To celebrate the best in people, Stylist photographed and interviewed 10 heroic women – just a few of the many who served to inspire us all in 2017. Photography: Mark Harrison.
If 2016 was a hard year, 2017 has often felt even tougher. From Donald Trump’s inauguration in January to the Grenfell Tower fire in June, to the seemingly endless confusion and gloom surrounding Brexit and the shock of multiple terror attacks in the UK and abroad, we’ve hardly enjoyed 12 months of peace and prosperity.
But while it might have been a difficult year, there have also been incredible moments of compassion, courage and resilience. As 2017 draws to a close, we wanted to highlight the achievements of women who have done extraordinary things this year: women who have risked their lives to save others, stood up to intolerance, campaigned for change and spoken out against injustice.
To this end, Stylist has photographed and interviewed 10 courageous women who inspired us in 2017. One of these, Grenfell Tower firefighter Louisa De Silvo, featured on the cover of our 397th issue, but each and every one of them could have been a cover star.
“We chose people who we thought had shown extraordinary courage and determination,” says Anna Fielding, Stylist’s associate editor (features). “These are not everyday people – they’re incredible. But I hope it will show our readers that they can be incredible too. We all have so much potential.”
Lisa Smosarski, Stylist’s editor-in-chief, says that aim was to remind readers that 2017 was full of bright spots.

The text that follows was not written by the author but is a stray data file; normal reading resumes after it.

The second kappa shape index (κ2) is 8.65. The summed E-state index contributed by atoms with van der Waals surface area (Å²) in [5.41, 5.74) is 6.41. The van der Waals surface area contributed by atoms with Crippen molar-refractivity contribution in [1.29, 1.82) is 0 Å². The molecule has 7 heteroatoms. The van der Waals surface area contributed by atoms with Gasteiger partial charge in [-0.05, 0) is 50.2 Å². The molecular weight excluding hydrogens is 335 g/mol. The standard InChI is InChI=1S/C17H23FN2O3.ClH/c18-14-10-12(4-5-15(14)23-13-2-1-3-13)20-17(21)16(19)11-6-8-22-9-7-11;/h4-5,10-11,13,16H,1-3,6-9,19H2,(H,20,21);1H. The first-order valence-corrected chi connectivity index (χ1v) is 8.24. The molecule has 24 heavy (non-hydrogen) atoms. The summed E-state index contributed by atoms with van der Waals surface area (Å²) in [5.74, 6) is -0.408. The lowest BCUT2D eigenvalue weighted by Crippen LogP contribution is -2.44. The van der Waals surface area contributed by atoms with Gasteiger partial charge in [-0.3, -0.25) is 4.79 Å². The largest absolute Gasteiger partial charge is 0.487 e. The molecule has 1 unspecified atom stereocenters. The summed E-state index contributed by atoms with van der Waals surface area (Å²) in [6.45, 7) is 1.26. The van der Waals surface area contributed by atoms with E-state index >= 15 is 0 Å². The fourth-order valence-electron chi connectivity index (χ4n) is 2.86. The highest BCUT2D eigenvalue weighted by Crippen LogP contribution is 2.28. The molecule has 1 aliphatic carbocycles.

“It is hard to reflect on 2017 without focussing on some of the toughest challenges we’ve faced in the UK, and it would be easy to get lost in this sadness and fear,” she says. “But for me, the most amazing thing about these stories, were those of hope. It’s reassuring to know that our world isn’t broken because the majority of people are good, kind, selfless and generous – especially when put to the ultimate test.
“So in true Stylist fashion we wanted to celebrate those women who had made their mark on our year with acts of true courage and bravery, and who offer hope that we can still come together and create a world we can be proud of.”
Below, you’ll find links to profiles of each of Stylist’s Women of the Year 2017. We hope you’ll read, enjoy and share their stories.
The firefighter: Louisa De Silvo
“I have experience of attending fires in tower blocks, but no incident comes close to Grenfell.”
Louisa De Silvo is a London-based firefighter. On 14 June 2017, she and her colleagues were called to the fire at Grenfell Tower. The building held 129 flats. Although 71 people died, 223 people escaped thanks to the work of all the emergency services personnel. Here, Louisa speaks on behalf of them all. Read her story here.
The peacemaker: Zakia Bassou
“This is us, we are a community, and this doesn’t represent any of us – the Muslim or non-Muslim community.”
In the aftermath of the terrorist attack at Borough Market on 3 June, Zakia Bassou, 27, organised for herself and fellow Muslim women to distribute roses carrying messages of peace and love to members of the public on London Bridge, making headlines worldwide. Read her story here.
The silence breaker: Bex Bailey
“If 2017 has been the year of women speaking out, 2018 needs to be the year that people listen and act.”
Bex Bailey is a charity worker and Labour Party activist. In October of this year she spoke out about her rape at a political event in 2011 when she was just 19. At the time, Bex was advised by a senior party member to keep quiet as it might “damage” her career. Her courage meant the party is looking at how it handles sexual abuse and harassment allegations. Read her story here.